However the incoming flight had been slightly late, meaning an almost worryingly quick turnaround – raising certain perfectly legitimate questions. Like would the pilot need a drink? Or a kip? Would they make sure they had air-in-the-tyres/diesel in the tank/a shammy leather handy to wipe the driver’s window? We were all thinking this, or the aerial equivalent, I know: not just little old ahem plane-phobic me.
No the flight was fine but I’m kindof with Dennis Bergkamp on this. And soon enough, as our drive progressed (and my palms aired) there came to pass a seamless and vacation-appropriate gradation into ease. Bidache; Navarrenx; Oloron-Sainte-Marie. The visual momentum built as we went from countryside with a whiff of the special, to full-on gobsmacking, as we slid, in fact, into the Vallee d’Aspe. Now ’twas proper rip-roaring glacial scenery and proper mountains seen very close up, from the laughably tight valley floor. A brief, syrupy downpour and then tunnels into the guts of all this rock; into Spain.
We’d slithered south-easterly across France and now we plunged north-south just the few tens of kilometres to Jaca, through the area allegedly dotted with ski-resorts. (They are there – around Candanchu – but they simply weren’t on the mission schedule.) With the east-west grain of the Pyrenees at our backs as we ploughed on, we began to recognise gaps or drops into sleeping but boulder-strewn streams and the shoulders of some of the peaks; all this hauled or sprung from the memories of our previous visit, three years ago. We knew something of this place, ‘course we did. And the names now… Sabinanigo, Huesca, Castiello de Jaca. Familiar but still exotic.
About three hours all told to get from Biarritz to our stony, amiably street-dog-friendly village. Clunk the doors and look at the mountains – the foothills actually – Los Pirineos now being a few klicks to our north. Feel the hard, Spanish sun; the heat. A quick shuftie at the map confirms we’re at about Snowdon-height, looking up to between six and seven thousand feet; Snowdon times two, pretty much. Visau’/Bisaurin away and left, Monte Perdido maybe an hour going right. Hikes immediately – and I do mean immediately – available…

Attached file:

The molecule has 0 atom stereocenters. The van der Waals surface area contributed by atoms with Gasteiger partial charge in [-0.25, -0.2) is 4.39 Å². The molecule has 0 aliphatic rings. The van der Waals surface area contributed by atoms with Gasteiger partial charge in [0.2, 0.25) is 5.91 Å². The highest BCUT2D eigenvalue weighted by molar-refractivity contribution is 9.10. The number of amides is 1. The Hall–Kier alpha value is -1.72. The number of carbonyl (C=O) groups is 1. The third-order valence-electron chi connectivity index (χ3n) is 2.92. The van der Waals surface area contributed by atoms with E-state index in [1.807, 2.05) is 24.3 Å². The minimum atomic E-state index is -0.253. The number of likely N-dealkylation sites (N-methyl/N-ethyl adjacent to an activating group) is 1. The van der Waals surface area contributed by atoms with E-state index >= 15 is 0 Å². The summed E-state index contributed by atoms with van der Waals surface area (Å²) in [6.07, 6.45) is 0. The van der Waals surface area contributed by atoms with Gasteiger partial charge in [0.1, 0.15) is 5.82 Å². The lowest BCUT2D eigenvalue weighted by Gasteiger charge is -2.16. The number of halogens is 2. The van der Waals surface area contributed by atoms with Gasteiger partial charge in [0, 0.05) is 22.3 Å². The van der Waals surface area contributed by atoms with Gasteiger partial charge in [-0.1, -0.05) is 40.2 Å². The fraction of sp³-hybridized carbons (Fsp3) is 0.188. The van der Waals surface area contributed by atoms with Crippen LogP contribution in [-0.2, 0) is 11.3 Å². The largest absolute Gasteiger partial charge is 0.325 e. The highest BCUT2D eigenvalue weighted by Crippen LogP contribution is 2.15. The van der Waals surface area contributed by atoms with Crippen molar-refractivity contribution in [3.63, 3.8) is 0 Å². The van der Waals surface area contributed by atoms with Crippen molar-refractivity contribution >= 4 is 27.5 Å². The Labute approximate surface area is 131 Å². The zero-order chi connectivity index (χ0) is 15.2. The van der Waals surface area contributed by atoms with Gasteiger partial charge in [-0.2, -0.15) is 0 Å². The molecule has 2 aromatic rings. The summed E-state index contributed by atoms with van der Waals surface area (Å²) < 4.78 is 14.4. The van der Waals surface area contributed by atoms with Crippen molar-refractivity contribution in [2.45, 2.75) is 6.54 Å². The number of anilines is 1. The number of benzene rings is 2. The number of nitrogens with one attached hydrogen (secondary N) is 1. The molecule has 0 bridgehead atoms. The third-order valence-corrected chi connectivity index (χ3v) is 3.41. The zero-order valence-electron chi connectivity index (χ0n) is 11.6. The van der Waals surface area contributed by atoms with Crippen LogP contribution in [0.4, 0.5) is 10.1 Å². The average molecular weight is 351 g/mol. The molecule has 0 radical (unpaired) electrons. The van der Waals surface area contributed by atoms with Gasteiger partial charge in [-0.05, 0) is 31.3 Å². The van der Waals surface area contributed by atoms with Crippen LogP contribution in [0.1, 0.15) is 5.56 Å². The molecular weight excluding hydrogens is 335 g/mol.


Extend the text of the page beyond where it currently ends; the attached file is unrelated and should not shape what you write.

Wow. Must walk up there later – remember that next ridge? We walked it. That do-able on a mountain-bike?
(Answer – no, not for me – I tried it. Constant slippage or wheelies or punishing, pointless effort in near enough 90 degrees. My fitness is decent but we just skated on the gravel, on the dust. To be fair it was crazy steep.)
There followed days of exploring and rediscovering. Trudging then latterly floating up Penä Oroel , part shady yomp, part dreamy alpine meadow, concluding with stunning open views which genuinely (in that inadequate phrase) stirred the soul. Or driving with relentless purpose to blissfully little-known pools – pozas – to launch into deep pockets of sometimes shockingly refreshing mountain water. Then perhaps most memorably of all, trekking the bulk of a day, through, over and onto retreating snowbanks around 6,000 feet, faithfully following cairns in the absence of signage or people, to scale Pico d’Aspe. Looking down on France and the universe and (real) chamois(es?) flitting over the snow.